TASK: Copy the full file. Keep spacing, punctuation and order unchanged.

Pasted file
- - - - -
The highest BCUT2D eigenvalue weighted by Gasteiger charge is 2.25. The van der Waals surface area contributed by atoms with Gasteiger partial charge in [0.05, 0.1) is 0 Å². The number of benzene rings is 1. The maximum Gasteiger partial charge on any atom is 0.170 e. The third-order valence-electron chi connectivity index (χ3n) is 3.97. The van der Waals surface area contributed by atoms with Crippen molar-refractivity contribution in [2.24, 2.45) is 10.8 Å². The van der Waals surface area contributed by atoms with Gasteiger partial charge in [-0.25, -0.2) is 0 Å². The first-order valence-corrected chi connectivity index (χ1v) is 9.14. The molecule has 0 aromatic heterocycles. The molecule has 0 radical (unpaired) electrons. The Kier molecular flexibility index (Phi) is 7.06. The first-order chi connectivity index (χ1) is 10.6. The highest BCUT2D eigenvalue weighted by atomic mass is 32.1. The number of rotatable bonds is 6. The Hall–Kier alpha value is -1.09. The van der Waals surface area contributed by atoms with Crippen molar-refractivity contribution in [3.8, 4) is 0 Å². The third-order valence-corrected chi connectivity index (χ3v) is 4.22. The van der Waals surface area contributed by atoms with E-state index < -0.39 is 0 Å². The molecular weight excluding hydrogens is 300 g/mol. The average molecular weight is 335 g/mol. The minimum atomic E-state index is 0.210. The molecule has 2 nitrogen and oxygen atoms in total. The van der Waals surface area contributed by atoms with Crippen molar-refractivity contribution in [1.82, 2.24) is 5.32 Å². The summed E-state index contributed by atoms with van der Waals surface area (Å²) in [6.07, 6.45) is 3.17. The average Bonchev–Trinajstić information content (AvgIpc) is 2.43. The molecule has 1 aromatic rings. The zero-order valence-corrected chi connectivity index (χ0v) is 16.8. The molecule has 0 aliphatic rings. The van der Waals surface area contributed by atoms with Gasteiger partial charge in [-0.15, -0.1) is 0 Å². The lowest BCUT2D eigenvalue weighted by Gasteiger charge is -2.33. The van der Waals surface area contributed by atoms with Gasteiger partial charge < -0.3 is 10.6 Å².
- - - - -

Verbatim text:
The highest BCUT2D eigenvalue weighted by Gasteiger charge is 2.25. The van der Waals surface area contributed by atoms with Gasteiger partial charge in [0.05, 0.1) is 0 Å². The number of benzene rings is 1. The maximum Gasteiger partial charge on any atom is 0.170 e. The third-order valence-electron chi connectivity index (χ3n) is 3.97. The van der Waals surface area contributed by atoms with Crippen molar-refractivity contribution in [2.24, 2.45) is 10.8 Å². The van der Waals surface area contributed by atoms with Gasteiger partial charge in [-0.25, -0.2) is 0 Å². The first-order valence-corrected chi connectivity index (χ1v) is 9.14. The molecule has 0 aromatic heterocycles. The molecule has 0 radical (unpaired) electrons. The Kier molecular flexibility index (Phi) is 7.06. The first-order chi connectivity index (χ1) is 10.6. The highest BCUT2D eigenvalue weighted by atomic mass is 32.1. The number of rotatable bonds is 6. The Hall–Kier alpha value is -1.09. The van der Waals surface area contributed by atoms with Crippen molar-refractivity contribution in [3.8, 4) is 0 Å². The third-order valence-corrected chi connectivity index (χ3v) is 4.22. The van der Waals surface area contributed by atoms with E-state index < -0.39 is 0 Å². The molecular weight excluding hydrogens is 300 g/mol. The average molecular weight is 335 g/mol. The minimum atomic E-state index is 0.210. The molecule has 2 nitrogen and oxygen atoms in total. The van der Waals surface area contributed by atoms with Crippen molar-refractivity contribution in [1.82, 2.24) is 5.32 Å². The summed E-state index contributed by atoms with van der Waals surface area (Å²) in [6.07, 6.45) is 3.17. The average Bonchev–Trinajstić information content (AvgIpc) is 2.43. The molecule has 1 aromatic rings. The zero-order valence-corrected chi connectivity index (χ0v) is 16.8. The molecule has 0 aliphatic rings. The van der Waals surface area contributed by atoms with Gasteiger partial charge in [-0.15, -0.1) is 0 Å². The lowest BCUT2D eigenvalue weighted by Gasteiger charge is -2.33. The van der Waals surface area contributed by atoms with Gasteiger partial charge < -0.3 is 10.6 Å².